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Nikola Voyvodov – the Man from Vratsa Who Inspired Botev

Nikola Voyvodov - The man From Vratsa Who Inspired Botev

 


Little is known about Nikola Voyvodov, the man from Vratsa. He was the first in our history to kidnap a ship, cross the Danube and start insurgent actions in 1867. His feat inspired Hristo Botev to capture the ship "Radetski" nine years later.
Nikola Hadjikrastev Varbanov, as his real name is, was born in 1842 in Vratsa, in the wealthy family of Hadji Krastyo Varbanov, a successful cattle and wine merchant. He received a brilliant education for his time at the prestigious "Robert College" in Istanbul. He was fluent in English, French, Italian, Turkish, and Greek. In 1865 he went to Milan to study the silk industry - at that time sericulture was one of the prosperous industries in Vratsa.

This journey changed his destiny forever - there he became acquainted with the revolutionary ideas of Mazzini and Garibaldi. Dedicating himself to the liberation of Bulgaria, he went to Braila, Romania, where he became actively involved in the work of the Bulgarian community. He then went to Galati, where he sought supporters. At that time he changed his surname to Voyvodov. His faithful comrade at the time was the Serb Tsvetko Pavlovic, whom he met in Italy and who introduced him to the ideas of the Carbonari ("coal miners"), a secret political organization operating since the early 19th century in France and Italy. Voyvodov and Pavlovich believed that the time was right for an uprising in Bulgaria. They contacted Stefan Karadja, but he did not think the time was right. Still, he began hectic preparations. They decided to rent a special room for the headquarters of the future guerrillas and for storing weapons.


In 1867, Voyvodov and Pavlovic managed to organize a small but united insurgent detachment in a short time. It included Bulgarians, Serbs, Montenegrins, and the former Russian officer Nikolai Dalmatov. Nikola, elected voivode (leader), demanded: "his detachment to look like a regular army that goes to open battle with its adversary, not like Bashibozuk bandits that makes a bad impression to civilized European nations." Assisted by local Bulgarians in Galati, all rebels were dressed in beautiful uniforms. Their kalpaks (woolen hats) were black, with copper and silver lions. It is said that a Romanian girl Florina, Voyvodov's beloved, sewed a green silk flag with a furious lion and the inscription "Freedom or Death".

The detachment was to pass to Bulgaria through Radujevac (Serbia). In order to arrive before the guerrillas, Nikola Voyvodov and Tsvetko Pavlovich boarded an Austrian steamer called "Germany". On August 20, 1867, the ship anchored at the port of Ruschuk (Ruse). Due to treason, the Turkish police were waiting for them. The governor Midhat Pasha knew from a Bulgarian spy about the arrival of the two revolutionaries, and the Austro-Hungarian consul in Ruse, Georg von Martyrt, ceded the sovereignty of the steamer. In the following shootout, Pavlovich was killed on the spot, and Voyvodov was seriously wounded and later died. He was originally buried in Ruse, probably by Baba (Grandma) Tonka Obretenova.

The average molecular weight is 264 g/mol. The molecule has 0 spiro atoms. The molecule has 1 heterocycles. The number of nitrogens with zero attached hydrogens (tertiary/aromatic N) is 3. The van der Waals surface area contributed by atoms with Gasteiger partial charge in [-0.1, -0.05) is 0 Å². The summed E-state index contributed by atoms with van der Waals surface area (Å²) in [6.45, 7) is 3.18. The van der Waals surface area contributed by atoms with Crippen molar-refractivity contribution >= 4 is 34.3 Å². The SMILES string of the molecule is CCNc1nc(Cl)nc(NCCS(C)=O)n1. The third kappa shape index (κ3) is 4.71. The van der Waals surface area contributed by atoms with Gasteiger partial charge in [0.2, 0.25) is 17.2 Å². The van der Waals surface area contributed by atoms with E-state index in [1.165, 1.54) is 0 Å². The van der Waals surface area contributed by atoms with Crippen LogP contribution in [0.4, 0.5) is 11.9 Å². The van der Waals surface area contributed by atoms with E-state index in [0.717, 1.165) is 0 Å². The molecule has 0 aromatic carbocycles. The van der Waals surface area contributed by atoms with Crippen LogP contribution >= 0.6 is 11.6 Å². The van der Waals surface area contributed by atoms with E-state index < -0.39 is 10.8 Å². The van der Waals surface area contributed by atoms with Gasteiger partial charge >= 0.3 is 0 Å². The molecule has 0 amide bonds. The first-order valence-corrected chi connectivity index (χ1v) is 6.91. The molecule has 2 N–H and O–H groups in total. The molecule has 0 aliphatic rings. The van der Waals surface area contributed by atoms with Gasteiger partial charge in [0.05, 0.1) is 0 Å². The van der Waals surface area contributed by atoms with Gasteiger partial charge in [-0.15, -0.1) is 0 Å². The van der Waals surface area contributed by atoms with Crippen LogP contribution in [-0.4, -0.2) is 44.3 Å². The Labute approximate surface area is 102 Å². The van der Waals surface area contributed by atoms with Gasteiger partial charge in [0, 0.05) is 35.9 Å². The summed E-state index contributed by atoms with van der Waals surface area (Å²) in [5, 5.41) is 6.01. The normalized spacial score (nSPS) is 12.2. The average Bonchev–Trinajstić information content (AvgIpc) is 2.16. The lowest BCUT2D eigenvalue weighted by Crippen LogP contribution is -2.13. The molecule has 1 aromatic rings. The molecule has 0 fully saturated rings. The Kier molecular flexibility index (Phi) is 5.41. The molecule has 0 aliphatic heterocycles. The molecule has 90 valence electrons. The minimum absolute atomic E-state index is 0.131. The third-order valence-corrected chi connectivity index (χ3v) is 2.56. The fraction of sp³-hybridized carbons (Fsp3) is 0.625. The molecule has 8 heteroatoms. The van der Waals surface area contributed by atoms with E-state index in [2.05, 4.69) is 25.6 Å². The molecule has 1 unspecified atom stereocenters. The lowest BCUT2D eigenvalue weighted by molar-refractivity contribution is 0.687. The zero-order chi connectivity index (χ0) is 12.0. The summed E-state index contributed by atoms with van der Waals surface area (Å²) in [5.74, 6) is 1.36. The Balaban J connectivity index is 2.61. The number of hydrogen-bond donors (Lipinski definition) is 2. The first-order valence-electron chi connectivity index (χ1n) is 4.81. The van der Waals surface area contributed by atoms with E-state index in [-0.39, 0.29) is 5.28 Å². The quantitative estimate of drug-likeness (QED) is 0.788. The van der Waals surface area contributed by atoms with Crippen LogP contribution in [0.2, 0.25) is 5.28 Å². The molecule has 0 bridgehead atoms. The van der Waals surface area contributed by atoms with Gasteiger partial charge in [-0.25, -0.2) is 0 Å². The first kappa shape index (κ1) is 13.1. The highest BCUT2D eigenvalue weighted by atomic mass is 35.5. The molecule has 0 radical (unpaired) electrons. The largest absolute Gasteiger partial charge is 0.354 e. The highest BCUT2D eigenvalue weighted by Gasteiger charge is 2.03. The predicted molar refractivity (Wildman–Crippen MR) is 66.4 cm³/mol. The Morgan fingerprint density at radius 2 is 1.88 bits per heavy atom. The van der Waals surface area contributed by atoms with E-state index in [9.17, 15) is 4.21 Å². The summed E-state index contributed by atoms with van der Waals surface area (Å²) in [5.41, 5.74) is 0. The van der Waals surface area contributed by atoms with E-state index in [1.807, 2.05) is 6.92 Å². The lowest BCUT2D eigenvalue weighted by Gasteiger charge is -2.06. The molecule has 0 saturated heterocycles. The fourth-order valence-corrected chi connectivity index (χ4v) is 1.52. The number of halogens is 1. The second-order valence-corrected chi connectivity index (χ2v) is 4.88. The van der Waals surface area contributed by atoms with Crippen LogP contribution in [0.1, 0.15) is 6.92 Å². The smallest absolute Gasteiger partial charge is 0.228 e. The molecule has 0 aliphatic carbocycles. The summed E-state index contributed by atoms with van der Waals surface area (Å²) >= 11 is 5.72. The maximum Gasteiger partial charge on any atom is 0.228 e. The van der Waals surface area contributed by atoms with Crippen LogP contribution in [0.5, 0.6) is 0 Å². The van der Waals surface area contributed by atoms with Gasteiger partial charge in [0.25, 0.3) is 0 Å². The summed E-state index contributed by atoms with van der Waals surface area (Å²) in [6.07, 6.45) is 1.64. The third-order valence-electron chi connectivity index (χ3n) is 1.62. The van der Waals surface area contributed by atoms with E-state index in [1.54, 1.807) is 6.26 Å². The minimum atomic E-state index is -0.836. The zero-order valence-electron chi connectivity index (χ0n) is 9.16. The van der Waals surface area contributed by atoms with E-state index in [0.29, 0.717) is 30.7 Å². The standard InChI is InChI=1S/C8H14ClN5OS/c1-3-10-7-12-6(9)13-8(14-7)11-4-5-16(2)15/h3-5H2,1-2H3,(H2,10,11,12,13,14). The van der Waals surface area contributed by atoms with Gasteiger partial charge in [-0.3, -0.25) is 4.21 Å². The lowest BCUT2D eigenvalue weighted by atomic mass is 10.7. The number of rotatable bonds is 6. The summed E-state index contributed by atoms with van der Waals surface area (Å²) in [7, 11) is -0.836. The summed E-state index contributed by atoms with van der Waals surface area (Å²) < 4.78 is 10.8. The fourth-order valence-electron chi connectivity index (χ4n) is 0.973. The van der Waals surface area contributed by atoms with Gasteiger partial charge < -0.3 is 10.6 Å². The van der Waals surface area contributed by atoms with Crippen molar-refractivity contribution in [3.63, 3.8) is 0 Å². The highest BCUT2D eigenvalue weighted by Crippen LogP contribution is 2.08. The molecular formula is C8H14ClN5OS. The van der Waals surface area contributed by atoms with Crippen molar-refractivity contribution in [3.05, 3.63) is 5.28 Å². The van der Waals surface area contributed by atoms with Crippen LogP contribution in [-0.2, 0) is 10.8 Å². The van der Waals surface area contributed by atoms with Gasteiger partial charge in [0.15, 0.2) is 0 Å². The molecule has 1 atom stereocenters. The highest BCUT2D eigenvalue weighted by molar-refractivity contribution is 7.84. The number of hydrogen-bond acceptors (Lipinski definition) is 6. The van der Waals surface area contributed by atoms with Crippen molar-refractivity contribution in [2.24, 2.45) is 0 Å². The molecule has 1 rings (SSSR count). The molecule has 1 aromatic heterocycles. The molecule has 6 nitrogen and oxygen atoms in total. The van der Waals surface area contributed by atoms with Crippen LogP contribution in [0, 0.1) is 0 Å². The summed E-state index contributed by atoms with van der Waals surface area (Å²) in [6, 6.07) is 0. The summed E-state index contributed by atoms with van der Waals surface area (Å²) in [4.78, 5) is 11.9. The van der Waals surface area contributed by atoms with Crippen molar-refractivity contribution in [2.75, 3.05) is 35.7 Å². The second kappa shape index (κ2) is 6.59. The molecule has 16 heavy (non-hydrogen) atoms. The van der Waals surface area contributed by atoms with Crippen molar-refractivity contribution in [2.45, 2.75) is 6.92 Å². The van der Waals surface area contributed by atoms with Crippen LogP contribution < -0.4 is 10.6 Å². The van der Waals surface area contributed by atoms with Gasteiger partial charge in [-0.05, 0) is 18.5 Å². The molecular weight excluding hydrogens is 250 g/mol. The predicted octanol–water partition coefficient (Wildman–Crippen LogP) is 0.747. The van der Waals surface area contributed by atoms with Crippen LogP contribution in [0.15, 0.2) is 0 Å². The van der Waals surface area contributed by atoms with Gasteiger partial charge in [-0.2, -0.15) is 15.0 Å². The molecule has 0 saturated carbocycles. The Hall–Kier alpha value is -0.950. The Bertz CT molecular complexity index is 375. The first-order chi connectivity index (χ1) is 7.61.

On August 23, 1867, Bishop Michael of Belgrade held a memorial service for the two Orthodox Bulgarians in the Belgrade Cathedral, delivering a moving speech:
"And again we must mourn the new victims of barbaric murder, mourn the innocence of our people killed by atrocities ... by the savage force of fanaticism and atrocity ... our citizen of Belgrade and Nikola Voyvodov, the son of our brotherly people died a martyr death in Ruschuk, on the steamer "Germany" ... isn't this an ugly violation of everything that is sacred, and isn't this an act of wild beasts ... and Europe looks at all this with indifference... ".

What happened on the steamer flying the Austro-Hungarian flag prompted European diplomats to discuss with their governments the unprecedented assassination of Voyvodov and Pavlovich on Austrian territory. If we exclude the atrocities after the April Uprising and the "Radetski" takeover by Hristo Botev, there are few cases when the European diplomacy at that time was so carefully dealing with the "Bulgarian question".
In 1938 a committee arranged the transfer of the bones of the voivode to the church "Holy Ascension ” in Vratsa. In 1967, at the 100th year mark of his death, the remains were transferred to his home, where they remain to this very day.


Автор: Антония Чиликова
В статията са използвани като източник krasimirbogdanov.blogspot.com, както и други материали от интернет.

 

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